April 1, 2010, was a historic date for Oak Ridge National Laboratory. The day marked not only the tenth anniversary of UT-Battelle's role as the managing contractor for the laboratory, but also the beginning of a new five-year contract announced the previous week at an event attended by Energy Secretary Steve Chu, Tennessee Governor Phil Bredesen, and members of the Tennessee congressional delegation. The announcement was a time to celebrate the accomplishments of the last ten years, mindful that the price of success is a higher level of expectations in the years ahead.
ORNL's message to the Department of Energy and to our stakeholders is a simple one. We view the enormous strides made over the past decade as prologue to what lies ahead. Having transformed an outdated infrastructure into one of the world's most modern research campuses, we are focused in the coming years on using these magnificent facilities to deliver some of the world's most impactful science. Indeed, our belief is that the reputations of the Spallation Neutron Source and the Jaguar supercomputer, along with an array of other exceptional research facilities at ORNL, ultimately will be determined, not by the scale of their extraordinary capabilities, but by the distinction of the science they produce.
This issue of the Review is the second of a two-part look at ORNL's efforts to make the laboratory's unique research assets available to a broader segment of the scientific community at other institutions. Our philosophy is predicated on the idea that there is a lasting benefit to the nation in the sharing of research. Approximately 90 percent of the agreements with visiting scientists contain a commitment by the researchers to publish or share the findings of their work at ORNL. We have found this openness frequently enables scientists to build upon the findings of others in their own research projects.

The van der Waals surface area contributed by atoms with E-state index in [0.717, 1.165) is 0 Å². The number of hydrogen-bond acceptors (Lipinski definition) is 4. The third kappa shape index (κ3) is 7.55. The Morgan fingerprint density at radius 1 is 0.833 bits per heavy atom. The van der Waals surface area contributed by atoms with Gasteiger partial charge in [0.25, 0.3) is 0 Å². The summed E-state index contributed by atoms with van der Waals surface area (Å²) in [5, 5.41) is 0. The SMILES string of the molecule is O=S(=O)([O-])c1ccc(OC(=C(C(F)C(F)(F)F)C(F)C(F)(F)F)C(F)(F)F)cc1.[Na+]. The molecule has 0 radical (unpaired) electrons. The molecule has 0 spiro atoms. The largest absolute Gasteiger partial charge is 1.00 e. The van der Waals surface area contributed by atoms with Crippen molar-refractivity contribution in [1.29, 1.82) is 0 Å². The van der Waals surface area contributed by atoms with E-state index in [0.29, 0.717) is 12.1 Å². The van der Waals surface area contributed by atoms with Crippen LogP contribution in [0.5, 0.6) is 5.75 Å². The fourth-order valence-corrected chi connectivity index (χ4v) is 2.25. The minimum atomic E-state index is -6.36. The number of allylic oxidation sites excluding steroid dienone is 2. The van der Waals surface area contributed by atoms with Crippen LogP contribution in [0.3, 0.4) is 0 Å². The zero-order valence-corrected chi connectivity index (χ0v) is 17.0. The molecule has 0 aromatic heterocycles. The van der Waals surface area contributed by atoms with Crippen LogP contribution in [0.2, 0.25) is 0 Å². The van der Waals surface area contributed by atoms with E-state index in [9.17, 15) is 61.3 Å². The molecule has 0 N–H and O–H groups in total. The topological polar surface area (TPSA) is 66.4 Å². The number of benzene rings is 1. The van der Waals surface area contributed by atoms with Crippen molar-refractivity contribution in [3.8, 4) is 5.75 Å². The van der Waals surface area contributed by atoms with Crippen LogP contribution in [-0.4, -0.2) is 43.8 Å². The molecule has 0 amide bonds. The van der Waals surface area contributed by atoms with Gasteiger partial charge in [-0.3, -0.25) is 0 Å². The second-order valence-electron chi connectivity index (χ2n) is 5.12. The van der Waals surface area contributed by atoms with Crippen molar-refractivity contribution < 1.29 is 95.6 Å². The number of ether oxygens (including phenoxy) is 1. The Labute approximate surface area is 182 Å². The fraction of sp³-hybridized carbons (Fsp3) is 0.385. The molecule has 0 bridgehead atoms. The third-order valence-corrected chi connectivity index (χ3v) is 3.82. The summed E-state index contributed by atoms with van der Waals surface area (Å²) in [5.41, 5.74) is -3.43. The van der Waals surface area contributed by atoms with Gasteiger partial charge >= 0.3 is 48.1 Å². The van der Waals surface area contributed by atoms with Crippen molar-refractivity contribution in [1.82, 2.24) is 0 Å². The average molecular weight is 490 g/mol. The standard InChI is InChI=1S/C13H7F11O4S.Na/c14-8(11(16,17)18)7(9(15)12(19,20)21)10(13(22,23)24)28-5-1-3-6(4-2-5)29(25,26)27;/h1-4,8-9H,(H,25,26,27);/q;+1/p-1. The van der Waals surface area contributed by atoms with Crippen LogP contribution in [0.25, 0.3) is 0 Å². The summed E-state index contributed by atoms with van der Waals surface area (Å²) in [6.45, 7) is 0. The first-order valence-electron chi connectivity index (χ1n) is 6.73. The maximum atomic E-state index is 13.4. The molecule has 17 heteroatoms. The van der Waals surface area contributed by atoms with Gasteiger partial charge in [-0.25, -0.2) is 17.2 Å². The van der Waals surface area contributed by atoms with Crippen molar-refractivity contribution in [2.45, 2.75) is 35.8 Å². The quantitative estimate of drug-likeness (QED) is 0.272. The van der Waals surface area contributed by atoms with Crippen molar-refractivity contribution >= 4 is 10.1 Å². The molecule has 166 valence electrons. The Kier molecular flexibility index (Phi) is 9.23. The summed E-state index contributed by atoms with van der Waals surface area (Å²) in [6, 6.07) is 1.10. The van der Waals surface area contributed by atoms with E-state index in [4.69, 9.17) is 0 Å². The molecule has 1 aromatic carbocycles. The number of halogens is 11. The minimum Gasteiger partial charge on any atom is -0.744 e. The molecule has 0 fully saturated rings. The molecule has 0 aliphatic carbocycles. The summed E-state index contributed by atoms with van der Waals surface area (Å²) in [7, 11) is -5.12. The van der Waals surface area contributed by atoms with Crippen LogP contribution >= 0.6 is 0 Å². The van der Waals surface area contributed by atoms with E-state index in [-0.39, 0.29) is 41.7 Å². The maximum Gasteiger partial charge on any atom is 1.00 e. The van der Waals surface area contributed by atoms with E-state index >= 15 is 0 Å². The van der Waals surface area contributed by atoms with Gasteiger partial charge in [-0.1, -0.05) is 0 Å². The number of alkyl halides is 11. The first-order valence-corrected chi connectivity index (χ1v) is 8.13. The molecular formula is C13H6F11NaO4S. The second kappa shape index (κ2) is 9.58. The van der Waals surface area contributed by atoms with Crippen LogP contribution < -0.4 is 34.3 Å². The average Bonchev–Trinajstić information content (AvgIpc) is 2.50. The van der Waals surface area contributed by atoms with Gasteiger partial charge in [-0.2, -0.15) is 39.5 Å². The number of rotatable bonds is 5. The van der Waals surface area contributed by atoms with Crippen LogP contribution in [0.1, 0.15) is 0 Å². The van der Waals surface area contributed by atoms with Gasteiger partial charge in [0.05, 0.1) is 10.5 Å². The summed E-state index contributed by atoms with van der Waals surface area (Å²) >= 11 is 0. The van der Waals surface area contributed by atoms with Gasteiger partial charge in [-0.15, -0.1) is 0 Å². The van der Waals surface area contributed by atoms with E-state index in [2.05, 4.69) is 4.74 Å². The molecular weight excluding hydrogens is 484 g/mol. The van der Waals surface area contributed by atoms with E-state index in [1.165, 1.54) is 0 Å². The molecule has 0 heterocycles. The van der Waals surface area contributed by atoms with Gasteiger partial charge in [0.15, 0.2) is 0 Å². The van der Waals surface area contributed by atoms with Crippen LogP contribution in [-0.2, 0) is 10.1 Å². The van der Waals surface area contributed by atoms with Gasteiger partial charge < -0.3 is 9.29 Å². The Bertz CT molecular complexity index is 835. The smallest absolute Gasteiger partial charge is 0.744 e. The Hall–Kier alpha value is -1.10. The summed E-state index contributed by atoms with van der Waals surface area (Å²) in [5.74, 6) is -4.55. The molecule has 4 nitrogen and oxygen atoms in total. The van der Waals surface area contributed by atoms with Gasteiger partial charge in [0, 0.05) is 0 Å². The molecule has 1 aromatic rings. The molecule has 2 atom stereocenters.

Accessibility to Oak Ridge's user facilities in most cases comes with support from the laboratory's technical and research staff. For many visiting scientists, the willing help and collaboration from ORNL researchers is the "life preserver" that enables them to maximize their time and effort in a new and often intimidating environment. Researchers who arrive in Oak Ridge with preconceived notions on occasion modify their experiments as a result of theoretical calculations or the testing of their materials at ORNL. Equally important, researchers who could perform parts of their research at their home labs often find it more convenient and more productive to conduct the entire experiment while in Oak Ridge.
This commitment by ORNL to "deliver even more science" is the theme not just of this issue of the Review, but also of the laboratory's agenda for the next five years. In the same manner as we doubled the size of the laboratory's research program over the last decade, our goal is a comparable increase in the depth and value of the science we deliver to the Department of Energy, to the Congress, and to the public we were created to serve.
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